Thursday, March 11, 2010

Firestopping Before You Build



Basement fire stopping codes are new in some areas, but not for long. It is easiest to fire stop the basement before you do any framing or electrical. Since basement walls are not load-bearing, there is no continuous framing between the walls and the ceiling. Any fire (most likely electrical) would easily spread between and behind the walls and ceiling and up to the first floor.

Before building the walls, drywall the area on the ceiling between the ceiling joists to the rim plate about 1 inch behind where the wall will be framed. they are usually about 5 inches wide and cut them to 4 feet long.



Screw them to the ceiling framing, and use fire caulk to seal the crack between the drywall and the foundation. Tape and mud the drywall seams, and around exposed electrical conduit. When you build the walls, this forms a fire barrier between the ceilings and the walls, and also isolates the area behind the wall.

Soffits are a little trickier. These have to be isolated from the space behind the wall pocket, behind the wall and inside the soffit. Blocking (drywall) can be installed horizontally behind the soffit opening to the foundation, and then solid blocking (wood) can be installed between each stud. Any gaps can then be caulked with fire caulking or mudded and taped. Keep in mind that you want to have no air spaces between direction changes (walls to ceiling, walls to soffits, etc.) Soffits are considered part of the ceiling and only have to be isolated from the walls.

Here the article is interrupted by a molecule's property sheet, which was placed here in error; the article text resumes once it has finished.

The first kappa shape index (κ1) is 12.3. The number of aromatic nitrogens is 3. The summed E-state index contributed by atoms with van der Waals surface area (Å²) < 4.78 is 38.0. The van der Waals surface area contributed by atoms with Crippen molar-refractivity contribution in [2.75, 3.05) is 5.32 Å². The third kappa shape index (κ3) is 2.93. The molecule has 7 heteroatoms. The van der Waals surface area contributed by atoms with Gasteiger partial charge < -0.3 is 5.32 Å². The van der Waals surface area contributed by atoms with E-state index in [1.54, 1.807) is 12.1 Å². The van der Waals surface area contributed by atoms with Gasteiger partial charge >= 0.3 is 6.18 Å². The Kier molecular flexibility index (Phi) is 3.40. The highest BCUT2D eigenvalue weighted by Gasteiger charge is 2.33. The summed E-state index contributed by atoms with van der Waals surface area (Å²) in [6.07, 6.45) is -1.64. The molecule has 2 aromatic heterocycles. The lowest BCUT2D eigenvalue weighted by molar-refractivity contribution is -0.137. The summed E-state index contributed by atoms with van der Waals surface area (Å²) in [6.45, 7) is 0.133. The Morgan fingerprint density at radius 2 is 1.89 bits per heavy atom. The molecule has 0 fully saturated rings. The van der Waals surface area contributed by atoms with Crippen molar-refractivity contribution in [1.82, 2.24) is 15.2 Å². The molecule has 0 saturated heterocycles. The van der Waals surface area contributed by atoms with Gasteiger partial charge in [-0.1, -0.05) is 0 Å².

Beams, stairwells and columns also have to be isolated from direction changes, and this can be done with gluing tightly cut drywall into the space and then fire caulked. Smaller spaces can be filled with fire barrier, which is non-flammable and is easy to rip and jam into spaces too big for caulk and too small for drywall.




The bottom of stairwells needs to be drywalled and taped as well, even in unfinished storage spaces, to keep fire from spreading through the basement stairs to the first floor.

These steps are easier to do before the walls are up, and before the inspector comes to do the rough inspection, if you missed the fire code specifications on your permit.

A good basement finisher should know all these codes and should be able to do this step quickly. It may seem like over kill, but properly installed fire stops can starve a fire, and it could go out, or it may give the homeowner enough time to evacuate the house if the fire should be big enough to burn through to the next area. Forty-five extra minutes might not seem like a lot, but it is when it comes to the safety of your family.

Call for a free estimate if you live in Naperville, IL. or in the Chicago area. 708-479-4570 Visit nantom.com for more information!

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